In Surfer's ISO thread, I speculated about LZX recompression. After a bit of playing with FEPInstall.exe from the ISO and CabArc, I came up with a little proof of concept:
This one isn't very good, the +40% from SREP mean that we can not reconstruct the whole original file (if so, it would be 0%). Additionally, we can only save around 5% on the decompressed data, so we'll end up with a larger file. But it demonstrates that what CabArc creates will be very close to the original, even though we used 7-Zip to decompress.
FEPInstall.exe 19.577.576 bytes
FEPInstall\*.* 31.211.856 bytes, 147 files // Extracted using 7-Zip
FEPInstall.7z_store.srep.7z_max: 18.574.538 bytes // Demonstrating we can really save bytes if we have access to the decompressed data
FEPInstall.cab 19.282.819 bytes // compressed using "CabArc -r -m LZX:21 n FEPInstall.cab FEPInstall\*.*"
FEPInstall.cab.srep 19.282.919 bytes // SREP can neither compress this file ...
FEPInstall.exe.srep 19.576.110 bytes // ... nor that one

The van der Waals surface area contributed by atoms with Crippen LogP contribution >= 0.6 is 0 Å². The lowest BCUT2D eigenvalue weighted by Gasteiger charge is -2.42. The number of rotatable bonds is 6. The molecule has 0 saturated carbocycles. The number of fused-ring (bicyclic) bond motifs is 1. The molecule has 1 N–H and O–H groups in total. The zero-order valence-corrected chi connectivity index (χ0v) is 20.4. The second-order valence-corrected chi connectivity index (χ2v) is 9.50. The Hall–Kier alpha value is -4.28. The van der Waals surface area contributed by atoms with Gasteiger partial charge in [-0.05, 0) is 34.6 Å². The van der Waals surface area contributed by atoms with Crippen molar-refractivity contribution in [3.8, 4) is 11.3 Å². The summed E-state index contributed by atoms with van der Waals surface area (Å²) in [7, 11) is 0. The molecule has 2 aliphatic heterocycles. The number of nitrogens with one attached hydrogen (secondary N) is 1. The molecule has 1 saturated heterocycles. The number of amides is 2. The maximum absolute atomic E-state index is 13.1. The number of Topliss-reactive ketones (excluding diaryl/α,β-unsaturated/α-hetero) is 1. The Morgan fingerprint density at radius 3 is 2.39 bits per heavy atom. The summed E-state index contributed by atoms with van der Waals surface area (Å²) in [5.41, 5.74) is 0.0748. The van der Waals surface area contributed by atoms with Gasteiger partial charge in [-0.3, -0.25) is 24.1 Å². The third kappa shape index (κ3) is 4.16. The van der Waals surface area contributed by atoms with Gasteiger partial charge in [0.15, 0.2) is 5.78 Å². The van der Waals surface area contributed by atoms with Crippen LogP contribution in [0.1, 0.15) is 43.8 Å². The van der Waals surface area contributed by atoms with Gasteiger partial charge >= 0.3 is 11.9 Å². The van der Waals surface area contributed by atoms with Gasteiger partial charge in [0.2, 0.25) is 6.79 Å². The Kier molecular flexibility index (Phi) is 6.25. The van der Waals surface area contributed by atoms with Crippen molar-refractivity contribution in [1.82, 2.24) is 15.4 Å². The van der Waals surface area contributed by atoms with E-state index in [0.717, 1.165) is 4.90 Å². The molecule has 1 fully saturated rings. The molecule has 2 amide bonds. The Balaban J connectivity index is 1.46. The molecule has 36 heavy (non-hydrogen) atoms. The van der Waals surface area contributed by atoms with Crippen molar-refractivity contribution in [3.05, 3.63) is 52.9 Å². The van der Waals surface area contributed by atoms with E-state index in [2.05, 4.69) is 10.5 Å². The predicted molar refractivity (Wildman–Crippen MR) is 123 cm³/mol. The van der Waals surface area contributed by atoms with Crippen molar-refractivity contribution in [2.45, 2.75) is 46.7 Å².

FEP_concat 38.860.395 bytes // Concatenation of FEPInstall.exe and FEPInstall.cab
FEP_concat.srep 27.347.677 bytes // Only 40% larger than FEPInstall.exe.srep, so we have some matches
Recursion could help a bit, though - there are many LZX compressed files inside FEPInstall, decompressing all of them leads to 67,5 MB of data in 5588 files (!) that can be compressed to 15 MB using SREP and 7-Zip Maximum (which is 25% compression, still not the 40%+ we'd need, but closer).
But here's a better one, a CAB file from inside FEPInstall.exe:
Of course this is very far from being a complete LZX recompressor, but it shows the potential and possibilities. Theoretically, it should also be possible to process CHM files this way, but I had no success with those so far.
epploc.cab 31.397 bytes
epploc\*.* 126.656 bytes // this time we can use CabArc.exe for this step
epploc.7z_store.7z_normal: 22.772 bytes
epploc.7z_store.paq8o8_3: 19.799 bytes
epploc.7z_store.paq8o8_4: 18.851 bytes // and we can save up to 40% when using the decompressed data
epploc.cabarc 24.445 bytes // "CabArc -r -m LZX:21 n epploc.cabarc epploc\*.*"
epploc.cabarc.srep 24.489 bytes
epploc.cab.srep 31.441 bytes
epploc_concat 55.842 bytes
epploc.concat.srep 31.494 bytes // Only 0,1% larger than epploc.cab.srep, so we can reconstruct almost the whole original CAB
The real challenge is to put all this together and to handle the license situation - I'm quite sure CabArc can't be used without Microsoft's permission and I don't know about free LZX compression tools or open source libraries (there's a specification of CAB/LZX that could be useful). Also, if not using CabArc, reconstruction of the original behaviour (and thus the original stream) is very uncertain.